Modernising touches, such as the representing of the ‘austere chorus’ (2001, p.263) of Electra as ‘the convincingly sympathetic local wives with whom any ancient (or contemporary) Mediterranean woman would naturally have spent the majority of her time’ (2001, p.264) is indicative of the prevalence of Greek theatrical tropes throughout the history and practice of drama in the twentieth century. Any play or film would be peculiar without its neutral cast of extras or without a musical score. It is pertinent to have a chorus that chimes with the background of the audience’s time. The ‘local wives’ are familiar to Mediterranean women, and their presence ensures the story is made relevant to a watching Mediterranean audience. We have seen this practice of modernising the chorus in Tina Shepherd’s ‘Bad Women’. These templates of Greek tragedy are recognised by many as precursors to all ensuing performances. Mark Griffith identifies ‘the persistence of heroic plots and characters in Attic tragedy’ (Easterling, 1997, p.23), other conventions that recur in so many plays, both ancient and modern, as well as in films. He speaks about the success of the Attic plays in their ability to be re-performed as ‘the modern equivalent of the greatest literature of the past’ (1997, p.23). It is necessary to pay special attention to a classic play as a whole, and not merely the various winning aspects of it, for to detach them from the rest of the play would run the risk of creating ‘imitation or pastiche’ (1997, p.23).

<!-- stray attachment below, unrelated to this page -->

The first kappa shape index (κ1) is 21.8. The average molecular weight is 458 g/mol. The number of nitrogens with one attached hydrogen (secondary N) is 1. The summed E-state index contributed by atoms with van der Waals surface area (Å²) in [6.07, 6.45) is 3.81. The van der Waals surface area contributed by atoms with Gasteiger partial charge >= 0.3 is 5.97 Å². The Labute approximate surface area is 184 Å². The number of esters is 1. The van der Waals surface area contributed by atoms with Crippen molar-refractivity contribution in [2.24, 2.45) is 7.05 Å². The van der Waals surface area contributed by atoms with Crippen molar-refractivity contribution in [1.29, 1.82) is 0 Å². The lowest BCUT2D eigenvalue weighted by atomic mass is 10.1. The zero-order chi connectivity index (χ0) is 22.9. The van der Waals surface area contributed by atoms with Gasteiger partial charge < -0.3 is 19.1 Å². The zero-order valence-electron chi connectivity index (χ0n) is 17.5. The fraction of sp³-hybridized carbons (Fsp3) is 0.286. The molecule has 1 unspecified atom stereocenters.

‘Next came Old Comedy, much praised, though its liberty descended into vice and violence deserving restraint of law: the law was accepted, and the chorus fell silent, its right of shameful insult removed.’ (Horace, 2001, p.130) The ability to criticise, for which the chorus was largely intended, seems to have been somewhat removed as classical Greek developed. Horace claims this was due to ‘Old Comedy’. In the modern world society is a much-loved topic of film, while comedy is the genre that parodies, tests and judges it. It appears that comedy has essentially replaced the chorus of ancient Greece in its common achievement.